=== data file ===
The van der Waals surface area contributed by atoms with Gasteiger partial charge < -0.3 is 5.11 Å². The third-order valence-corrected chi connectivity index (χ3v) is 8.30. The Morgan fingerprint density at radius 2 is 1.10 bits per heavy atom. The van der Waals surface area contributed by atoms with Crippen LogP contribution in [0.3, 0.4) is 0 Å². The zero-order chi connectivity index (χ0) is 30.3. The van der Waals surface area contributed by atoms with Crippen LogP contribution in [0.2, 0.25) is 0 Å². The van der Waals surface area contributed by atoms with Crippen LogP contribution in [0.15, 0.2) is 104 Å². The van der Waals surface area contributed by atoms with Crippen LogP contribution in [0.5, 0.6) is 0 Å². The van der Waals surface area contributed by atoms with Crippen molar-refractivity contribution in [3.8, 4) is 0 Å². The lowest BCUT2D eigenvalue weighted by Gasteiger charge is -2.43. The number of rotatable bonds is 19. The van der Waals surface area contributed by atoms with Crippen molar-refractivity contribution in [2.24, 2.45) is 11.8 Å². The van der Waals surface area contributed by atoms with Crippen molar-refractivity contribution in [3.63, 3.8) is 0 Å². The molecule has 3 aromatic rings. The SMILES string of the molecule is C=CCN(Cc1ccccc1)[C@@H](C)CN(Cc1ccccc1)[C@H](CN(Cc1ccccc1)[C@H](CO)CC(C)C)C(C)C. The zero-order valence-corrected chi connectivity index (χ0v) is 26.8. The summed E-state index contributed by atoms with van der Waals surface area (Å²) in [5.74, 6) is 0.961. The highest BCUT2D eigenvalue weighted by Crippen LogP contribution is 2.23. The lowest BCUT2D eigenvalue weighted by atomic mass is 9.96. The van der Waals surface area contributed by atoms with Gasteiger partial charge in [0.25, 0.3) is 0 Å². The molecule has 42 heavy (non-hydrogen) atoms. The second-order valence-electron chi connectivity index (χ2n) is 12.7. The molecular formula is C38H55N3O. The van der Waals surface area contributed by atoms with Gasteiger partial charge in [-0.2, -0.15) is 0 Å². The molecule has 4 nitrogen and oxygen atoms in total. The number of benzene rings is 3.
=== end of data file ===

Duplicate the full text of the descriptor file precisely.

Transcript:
The van der Waals surface area contributed by atoms with Gasteiger partial charge < -0.3 is 5.11 Å². The third-order valence-corrected chi connectivity index (χ3v) is 8.30. The Morgan fingerprint density at radius 2 is 1.10 bits per heavy atom. The van der Waals surface area contributed by atoms with Crippen LogP contribution in [0.3, 0.4) is 0 Å². The zero-order chi connectivity index (χ0) is 30.3. The van der Waals surface area contributed by atoms with Crippen LogP contribution in [0.2, 0.25) is 0 Å². The van der Waals surface area contributed by atoms with Crippen LogP contribution in [0.15, 0.2) is 104 Å². The van der Waals surface area contributed by atoms with Crippen LogP contribution in [0.5, 0.6) is 0 Å². The van der Waals surface area contributed by atoms with Crippen molar-refractivity contribution in [3.8, 4) is 0 Å². The lowest BCUT2D eigenvalue weighted by Gasteiger charge is -2.43. The number of rotatable bonds is 19. The van der Waals surface area contributed by atoms with Crippen molar-refractivity contribution in [2.24, 2.45) is 11.8 Å². The van der Waals surface area contributed by atoms with Crippen molar-refractivity contribution in [3.63, 3.8) is 0 Å². The molecule has 3 aromatic rings. The SMILES string of the molecule is C=CCN(Cc1ccccc1)[C@@H](C)CN(Cc1ccccc1)[C@H](CN(Cc1ccccc1)[C@H](CO)CC(C)C)C(C)C. The zero-order valence-corrected chi connectivity index (χ0v) is 26.8. The summed E-state index contributed by atoms with van der Waals surface area (Å²) in [5.74, 6) is 0.961. The highest BCUT2D eigenvalue weighted by Crippen LogP contribution is 2.23. The lowest BCUT2D eigenvalue weighted by atomic mass is 9.96. The van der Waals surface area contributed by atoms with Gasteiger partial charge in [0.25, 0.3) is 0 Å². The molecule has 42 heavy (non-hydrogen) atoms. The second-order valence-electron chi connectivity index (χ2n) is 12.7. The molecular formula is C38H55N3O. The van der Waals surface area contributed by atoms with Gasteiger partial charge in [-0.2, -0.15) is 0 Å². The molecule has 4 nitrogen and oxygen atoms in total. The number of benzene rings is 3.